"The landscape has changed a lot since Staples Center," said Gillespie, who was a Bear Stearns managing director in charge of the firm's sports financing group when he worked on the Staples Center financing. "You had to have guarantees behind certain things. You had to have sold a certain amount of sponsors and have the naming rights in place. On the luxury suite and club seat level, you had to hit a certain threshold level and provide guarantees. You also had to have some kind of completion bond or guarantee, which basically gives the lender comfort that the project is going to be completed, and those are not available anymore. A lot of things aren't available anymore. Banks are not lending a lot. They are pretty risk-averse. It's just a lot harder to get when you have much higher cost for these facilities; the cost-overrun figure is going to be a lot higher.

"So now banks look to a person or company that is credit-worthy and has the financial wherewithal to stand behind and ensure the project will be completed. You now need someone with some corporate standing or a large amount of money that will put equity into the project as well and come up with the shortfall if it's necessary, if there are cost overruns or things like that."

No one is currently putting any equity into Roski's project, and no one is guaranteeing he or she will make up the shortfall if necessary.

"If the Minnesota Vikings' owners wanted to borrow money for a stadium and pay it off with stadium revenues, they could do that right now without leaving their Minnesota fan base and without giving up even a sliver of ownership of their team," deMause said. "So why go to L.A. for an even worse deal?"

At the very least, the majority owner of the team and stadium would need to put in a good chunk of his or her own money to get the financing process started.

"Banks are not going to finance 100 percent of your house based on what you say your income is going to be in the future," Gillespie said. "You got to have some equity put into it, and I'm not seeing any equity in this plan. It's all off of revenues in the facility."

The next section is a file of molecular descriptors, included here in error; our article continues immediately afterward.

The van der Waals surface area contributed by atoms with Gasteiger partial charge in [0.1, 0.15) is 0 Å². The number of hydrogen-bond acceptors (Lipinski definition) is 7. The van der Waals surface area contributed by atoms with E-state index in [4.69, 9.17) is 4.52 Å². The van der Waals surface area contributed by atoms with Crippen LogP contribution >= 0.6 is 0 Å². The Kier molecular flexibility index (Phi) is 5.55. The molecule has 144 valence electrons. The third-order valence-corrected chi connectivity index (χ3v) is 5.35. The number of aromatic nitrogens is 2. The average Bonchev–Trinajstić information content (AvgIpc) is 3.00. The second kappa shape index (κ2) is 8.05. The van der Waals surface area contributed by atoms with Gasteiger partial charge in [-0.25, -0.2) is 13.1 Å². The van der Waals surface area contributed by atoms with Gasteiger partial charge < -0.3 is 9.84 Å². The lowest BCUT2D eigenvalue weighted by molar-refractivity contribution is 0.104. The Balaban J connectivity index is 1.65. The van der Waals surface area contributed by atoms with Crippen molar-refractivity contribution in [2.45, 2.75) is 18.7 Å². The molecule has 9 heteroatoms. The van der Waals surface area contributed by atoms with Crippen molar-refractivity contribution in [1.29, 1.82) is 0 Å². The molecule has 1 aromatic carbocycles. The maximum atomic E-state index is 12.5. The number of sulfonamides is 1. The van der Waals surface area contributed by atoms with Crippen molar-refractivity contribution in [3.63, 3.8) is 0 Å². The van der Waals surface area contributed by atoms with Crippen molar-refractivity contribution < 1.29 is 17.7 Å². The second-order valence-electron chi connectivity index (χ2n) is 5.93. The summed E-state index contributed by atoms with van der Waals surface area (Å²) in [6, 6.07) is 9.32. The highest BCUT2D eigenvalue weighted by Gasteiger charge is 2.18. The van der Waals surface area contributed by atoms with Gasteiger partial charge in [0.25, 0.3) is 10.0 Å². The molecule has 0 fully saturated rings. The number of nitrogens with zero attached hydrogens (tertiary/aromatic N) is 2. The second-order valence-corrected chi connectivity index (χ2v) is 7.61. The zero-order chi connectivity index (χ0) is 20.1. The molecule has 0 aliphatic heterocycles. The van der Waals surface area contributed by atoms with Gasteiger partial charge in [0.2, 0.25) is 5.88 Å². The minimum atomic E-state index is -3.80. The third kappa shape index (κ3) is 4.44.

Roski partnered with Anschutz to develop Staples Center in 1999, but his company is not in the arena, stadium or entertainment business. Majestic is a commercial real estate developer of master-planned business parks, industrial parks, warehouses, distribution facilities, office buildings and retail centers.

The location of the venue, the demographics of the population surrounding it, the existing facilities in the area and the number of events that will be held in the venue also are considerations.

"If you have a place that is a proven entertainment location with certain amenities and facilities already there, and people are used to coming there and there is transportation access and the location is one where you have better demographics, with wealthy people and businesses that would buy suites and club seats, that can be the difference between a facility that is financially feasible and one that isn't," Gillespie said. "It's hard to conceive of that being realistic for a football stadium that only has 10 games a year in Industry. Why would someone want to go to a hotel there? Why would someone want to go to dinner or the movies there? If you're putting this in the middle of an industrial area, it's hard to conceive of that being successful. You're losing most of the Westside and the Valley because of the location."

The City of Industry is almost entirely industrial with a population of less than 1,000 people and more than 2,500 businesses. It also bears a name league officials were so obviously turned off by that Majestic announced it will rename the 600-acre lot on the northern side of the 57 and 60 freeway interchange "Grand Crossing" upon construction. In addition, the hotels, movie theaters, restaurants and shopping center in Roski's models and schematics are more of a long-term goal. Only the stadium and training facility have been accounted for in the financing plan.

Semcken declined to get into specifics when contacted Wednesday.

"AEG has more ways to earn revenue from the existence of the stadium than does Majestic Realty, given L.A. Live," said Mark Rosentraub, a University of Michigan sports management professor who has consulted on stadium projects. "That changes the cost elements and returns, and for that reason, AEG can offer things that the City of Industry will not be able to provide. There are difficulties with every project and the proposal for the Convention Center [expansion] will be a challenge, but AEG has met each of their challenges in the past, and as a result I am confident they could do exactly as they have proposed."

That same confidence does not exist in the City of Industry, where there are still major questions with Roski's stadium financing plan and disputed projections for the stadium cost, seat license revenue and naming rights deal. Not to mention an insistence that a team move to the site before a financing plan can begin to take shape.

"All of this accounts for why no one is taking this deal after so many years. There is significant uncertainty," Gillespie said. "There's a reason you have a project that's been out there with a vague financial structure that hasn't had any takers. Uncertainty is what keeps investors from being willing to finance it and teams from being willing to commit to it."

Arash Markazi is a columnist and reporter for ESPNLA.com.